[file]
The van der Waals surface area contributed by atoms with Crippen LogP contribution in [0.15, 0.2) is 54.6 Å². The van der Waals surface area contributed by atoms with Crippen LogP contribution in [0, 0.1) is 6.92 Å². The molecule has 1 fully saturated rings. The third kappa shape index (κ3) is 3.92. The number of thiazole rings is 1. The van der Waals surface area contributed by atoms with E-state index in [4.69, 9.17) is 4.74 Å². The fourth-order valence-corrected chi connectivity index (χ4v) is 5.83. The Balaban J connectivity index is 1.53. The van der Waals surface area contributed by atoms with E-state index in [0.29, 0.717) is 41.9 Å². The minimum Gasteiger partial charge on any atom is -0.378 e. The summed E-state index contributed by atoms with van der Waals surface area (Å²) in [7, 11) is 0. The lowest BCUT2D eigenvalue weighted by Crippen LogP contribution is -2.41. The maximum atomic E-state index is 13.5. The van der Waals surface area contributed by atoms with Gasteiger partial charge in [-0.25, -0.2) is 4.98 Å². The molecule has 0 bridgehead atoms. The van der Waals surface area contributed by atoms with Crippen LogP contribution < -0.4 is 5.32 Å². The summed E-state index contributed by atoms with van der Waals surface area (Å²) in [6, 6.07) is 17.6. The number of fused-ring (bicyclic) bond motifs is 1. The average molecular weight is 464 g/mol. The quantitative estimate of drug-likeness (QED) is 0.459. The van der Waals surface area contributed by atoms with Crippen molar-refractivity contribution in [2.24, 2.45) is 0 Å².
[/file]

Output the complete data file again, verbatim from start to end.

The van der Waals surface area contributed by atoms with Crippen LogP contribution in [0.15, 0.2) is 54.6 Å². The van der Waals surface area contributed by atoms with Crippen LogP contribution in [0, 0.1) is 6.92 Å². The molecule has 1 fully saturated rings. The third kappa shape index (κ3) is 3.92. The number of thiazole rings is 1. The van der Waals surface area contributed by atoms with E-state index in [4.69, 9.17) is 4.74 Å². The fourth-order valence-corrected chi connectivity index (χ4v) is 5.83. The Balaban J connectivity index is 1.53. The van der Waals surface area contributed by atoms with E-state index in [0.29, 0.717) is 41.9 Å². The minimum Gasteiger partial charge on any atom is -0.378 e. The summed E-state index contributed by atoms with van der Waals surface area (Å²) in [7, 11) is 0. The lowest BCUT2D eigenvalue weighted by Crippen LogP contribution is -2.41. The maximum atomic E-state index is 13.5. The van der Waals surface area contributed by atoms with Gasteiger partial charge in [-0.25, -0.2) is 4.98 Å². The molecule has 0 bridgehead atoms. The van der Waals surface area contributed by atoms with Crippen LogP contribution < -0.4 is 5.32 Å². The summed E-state index contributed by atoms with van der Waals surface area (Å²) in [6, 6.07) is 17.6. The number of fused-ring (bicyclic) bond motifs is 1. The average molecular weight is 464 g/mol. The quantitative estimate of drug-likeness (QED) is 0.459. The van der Waals surface area contributed by atoms with Crippen molar-refractivity contribution in [2.24, 2.45) is 0 Å².